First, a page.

Finally, I would suggest that Belle is worth watching not only because the film itself is so good -- much more serious and sharp than Lincoln yet far less excruciating and experimental than 12 Years -- but also because it is a film written and directed by women of color. This such an extreme rarity in the mainstream film business that I would probably urge folks to support this film even if it was less than excellent. Luckily, I don't have to. Asante directs not just Mbatha-Raw but her whole stellar cast to fine, compelling, nuanced performances that are both emotionally involving and thought-provoking. I thoroughly enjoyed Belle, I was gripped by it, and it made me think. I recommend it to anyone who enjoys a character-driven film featuring world-class acting, assured direction, and a flat-out excellent script.**

 Tom Wilkinson says: "Hey, old chap -- I give an excellent performance in this movie, too!"

* An expert on 18th-century British culture and literature to whom I am close says that this phrasing of Nashawaty's is itself misleading, since Austen's novels are in fact laden with sharp political critique. According to my expert, Nashawaty is making the (all too common) mistake of reading Austen's novels very superficially -- as light, witty romances, rather than as the multi-layered, socially critical, and politically engaged works they actually are.
** I am happy to say that both the New York Times and Guardian reviews concur with my view that Belle balances its elements nearly perfectly.

Saturday, July 5, 2014

Review: Snowpiercer (2014)

I saw Snowpiercer, South Korean director Bong Joon-ho's English-language debut, earlier this week, and was, as I expected to be, blown away. It is an epic, action-packed, beautifully made, perfectly paced blockbuster. Anyone who enjoys movies and has a stomach for some intense but not overly gratuitous violence will enjoy this film.

I have written before about how much I love Bong's work, and I knew going in that Snowpiercer was going to be well-shot, well-written, and -- most importantly -- character driven. In these areas the film does not disappoint. It is Bong's most grandiose, action-loaded, and spectacular film yet; it is much greater in scale than any of his previous films. For example, The Host (2006), whose action covers many areas across the city of Seoul, is still focused on the fate of one family in that one city.* By contrast, the train in Snowpiercer, despite its linear physical confinements, is literally global in scale: it traverses the world, its passengers encompassing all of surviving humankind. With its expanded, multinational cast and furious, frequently large-scale action sequences driving the plot relentlessly forward, Snowpiercer feels bigger and more kinetic than any previous Bong film. When we catch glimpses out the windows or pull back for a wide exterior shot, the titular huge train moves fast!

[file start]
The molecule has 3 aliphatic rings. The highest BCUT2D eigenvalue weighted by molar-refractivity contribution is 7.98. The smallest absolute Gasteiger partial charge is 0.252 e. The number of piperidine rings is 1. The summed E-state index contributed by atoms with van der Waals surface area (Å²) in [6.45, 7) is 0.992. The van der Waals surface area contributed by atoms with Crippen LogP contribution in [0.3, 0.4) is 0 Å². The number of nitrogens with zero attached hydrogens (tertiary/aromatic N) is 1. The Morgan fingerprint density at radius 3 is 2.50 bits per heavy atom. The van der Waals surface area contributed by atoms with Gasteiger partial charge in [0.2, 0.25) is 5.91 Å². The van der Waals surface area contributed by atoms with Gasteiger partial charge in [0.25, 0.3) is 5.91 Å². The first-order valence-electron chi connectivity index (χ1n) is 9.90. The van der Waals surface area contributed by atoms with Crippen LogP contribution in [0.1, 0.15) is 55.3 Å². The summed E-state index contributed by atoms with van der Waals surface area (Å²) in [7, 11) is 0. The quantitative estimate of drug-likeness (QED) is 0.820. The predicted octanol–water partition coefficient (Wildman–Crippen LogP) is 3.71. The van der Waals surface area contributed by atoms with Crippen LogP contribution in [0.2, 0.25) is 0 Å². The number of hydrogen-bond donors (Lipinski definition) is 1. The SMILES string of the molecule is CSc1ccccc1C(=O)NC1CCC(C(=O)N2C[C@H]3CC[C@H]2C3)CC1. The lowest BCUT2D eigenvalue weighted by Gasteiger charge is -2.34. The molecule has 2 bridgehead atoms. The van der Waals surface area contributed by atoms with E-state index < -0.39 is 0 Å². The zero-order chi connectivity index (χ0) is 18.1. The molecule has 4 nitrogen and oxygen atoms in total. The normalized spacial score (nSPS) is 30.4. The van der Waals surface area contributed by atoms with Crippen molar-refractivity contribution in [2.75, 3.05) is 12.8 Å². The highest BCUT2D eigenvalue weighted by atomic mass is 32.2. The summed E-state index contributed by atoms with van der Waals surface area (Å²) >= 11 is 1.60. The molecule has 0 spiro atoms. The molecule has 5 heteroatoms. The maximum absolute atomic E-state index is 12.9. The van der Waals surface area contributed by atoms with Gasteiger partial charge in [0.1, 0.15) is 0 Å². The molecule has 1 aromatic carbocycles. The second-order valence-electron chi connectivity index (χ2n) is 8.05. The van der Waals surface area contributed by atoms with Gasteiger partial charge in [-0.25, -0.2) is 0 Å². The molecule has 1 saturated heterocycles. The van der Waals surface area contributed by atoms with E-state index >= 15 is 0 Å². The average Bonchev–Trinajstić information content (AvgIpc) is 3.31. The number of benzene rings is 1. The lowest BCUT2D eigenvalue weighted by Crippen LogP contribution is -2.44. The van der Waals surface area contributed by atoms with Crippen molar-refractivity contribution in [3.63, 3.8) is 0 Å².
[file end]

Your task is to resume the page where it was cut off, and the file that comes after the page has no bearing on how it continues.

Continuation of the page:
I have previously outlined a schema for interpreting summer blockbusters:

According to this formula, I would place Snowpiercer in the "creative and complex" category, but only barely on the complex side of the line. That is, the film is visually unique and very creatively set-designed, costumed, and shot (i.e., "creative" on the vertical axis) yet actually adheres quite closely to the conventions of the action thriller and does not really allow its plot to twist overmuch -- there is a nice surprise or two near the end, but nothing too complex. No, the film actually earns its "(barely) complex" designation due to the way in which it reveals key plot and character information: slowly and gradually, in layers. The viewer is given certain visual or contextual clues early on, which pay off later when their full nature or importance is revealed. But the main thrust of the story and the action is made very clear from the get-go, and never wavers from its general course.**

This is one of Bong's great strengths as a filmmaker: his keen ability to know just how much to reveal and how much to withhold in order to keep his audience tantalizingly on the hook. Bong has always been good at this but Snowpiercer may constitute his most subtle and refined use of this technique yet. I will keep this review spoiler-free, but suffice to say that one of the best "reveals" in the whole film is a confessional speech made by protagonist Curtis (Chris Evans) just before the final climactic battle. What we learn about our "hero" and his relationships to some of the other key characters in that very effective (and affective) speech adds a whole new layer of complexity and pathos to all we've seen to that point, and brilliantly sets up what's at stake for the final showdown.